In seventy-three short years, iconic singer-songwriter, Mr. John Prine, chronicled the human experience through song. Prine spoke to the world in common verse. A true poet for the masses. Familiar elements in each of his songs guide his millions of listeners through a shared experience. Respected as an industry patriarch but loved as a goofy uncle, fans will remember John Prine for the humor and ease with which he approached life and country music. Stylistically poignant, and respectfully jocular, he made it all look so easy, despite his trials along the way.
The recipient of the Grammy 2020 Lifetime Achievement Award’s idea of fancy was the Christmas Tree he notoriously left up year-round or a Tuesday Meatloaf Special at Arnold’s Country Kitchen. From humble beginnings in rural Illinois, Prine emerged as a leading member of the Chicago folk revival in the late 1960s. Previously, Prine, an army veteran, worked as a mailman. On the side, he wrote songs such as “Your Flag Decal Won’t Get You Into Heaven Anymore,” a witty social commentary on misguided American loyalty during Vietnam. Prine was discovered by Kris Kristofferson in the Windy City and invited onstage at his show at New York’s Bitter End in 1971. The following day, Prine received a deal offer from Atlantic Records.
Prine made his self-titled debut that same year with a classic album. John Prine examined not-so-sexy themes, like middle-aged Southern housewives (“Angel From Montgomery”), the destruction of archaic Kentucky farmland (“Paradise”), and the loneliness of senior citizens (“Hello in There”), taking on subjective emotion with clever prudence.
The audible hesitation from his breakout album is a stark contrast to 1973’s Prine found on the cover of Sweet Revenge; boots-in-your-face, cigarette hanging from the corner of his smirk, making a throne for himself across the front seat of a Porsche convertible. As he came into himself, the music continued to pour out of him and pooled into one of the most impressive catalogs of his generation of songwriters. His trans-genre approach threw off the rigidity of major labels. This friction marked the beginning of his own independent record label, Oh Boy Records. Following this milestone was a footloose decade spent, as Prine described, “daydreaming.”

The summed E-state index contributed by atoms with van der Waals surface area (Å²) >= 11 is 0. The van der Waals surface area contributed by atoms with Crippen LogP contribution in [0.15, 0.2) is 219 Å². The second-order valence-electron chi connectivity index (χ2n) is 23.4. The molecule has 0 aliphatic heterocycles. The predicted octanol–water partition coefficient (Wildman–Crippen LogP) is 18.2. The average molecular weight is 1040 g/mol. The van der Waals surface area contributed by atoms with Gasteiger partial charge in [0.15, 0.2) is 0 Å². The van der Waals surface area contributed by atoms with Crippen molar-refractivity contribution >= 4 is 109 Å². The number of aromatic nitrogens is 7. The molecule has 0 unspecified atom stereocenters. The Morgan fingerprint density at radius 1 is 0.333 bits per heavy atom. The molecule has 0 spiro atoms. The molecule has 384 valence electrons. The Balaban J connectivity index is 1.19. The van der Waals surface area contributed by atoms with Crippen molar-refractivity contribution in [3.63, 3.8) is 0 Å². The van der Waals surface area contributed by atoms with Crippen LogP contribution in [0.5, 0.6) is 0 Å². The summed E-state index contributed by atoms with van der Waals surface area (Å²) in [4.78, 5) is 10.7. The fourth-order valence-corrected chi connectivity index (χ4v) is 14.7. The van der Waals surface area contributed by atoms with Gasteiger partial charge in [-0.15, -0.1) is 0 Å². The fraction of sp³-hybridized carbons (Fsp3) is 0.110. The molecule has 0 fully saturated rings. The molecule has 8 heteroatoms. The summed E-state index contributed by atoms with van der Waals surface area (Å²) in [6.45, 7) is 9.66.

His marriage to his third wife and manager, Fiona, in 1996 brought him back down to earth. “I didn’t know that I was missing that until I found it,” he explained to Rolling Stone. “All of a sudden, I felt normal with a capital N.”
The happiness he found later in his life inversely correlated with the number of songs he wrote. “The one thing I can’t remember about writing songs is just how fucking simple it is,” the legendary songwriter shared.
In true John Prine fashion, he began crafting the narrative of life without John Prine, long before he left us. Songs like “Paradise,” “Please Don’t Bury Me,” and finally, “When I Get To Heaven,” transcended his earthly life to catch a glimpse of what laid ahead. With a somewhat scientific balance between reverence and humor, Prine was able to make light the darkness of the unknown.
His definitively graveled voice told a story of survival. In the late 1990s, a surgery to remove cancer from his neck left him hunched over and changed the tone of his voice. Prine reflected later with gratitude on the deepening that resulted in his trademark timbre. After beating cancer once, Prine hopped back into the ring, battling it again in his left lung. He drew strength and alleviated pain through laughter.
Prine understood imitation was among the highest forms of flattery and made dear friends with artists who covered his work over the years. These artists included Johnny Cash (“Sam Stone”), Bette Midler (“Hello in There”) and Bonnie Raitt (“Angel From Montgomery”), Miranda Lambert (“That’s the Way the World Goes Round”) and Todd Snider (“All The Best”). Additionally, he is an uncredited co-writer on “You Never Even Call Me by My Name,” made famous by David Allan Coe and recorded by countless others.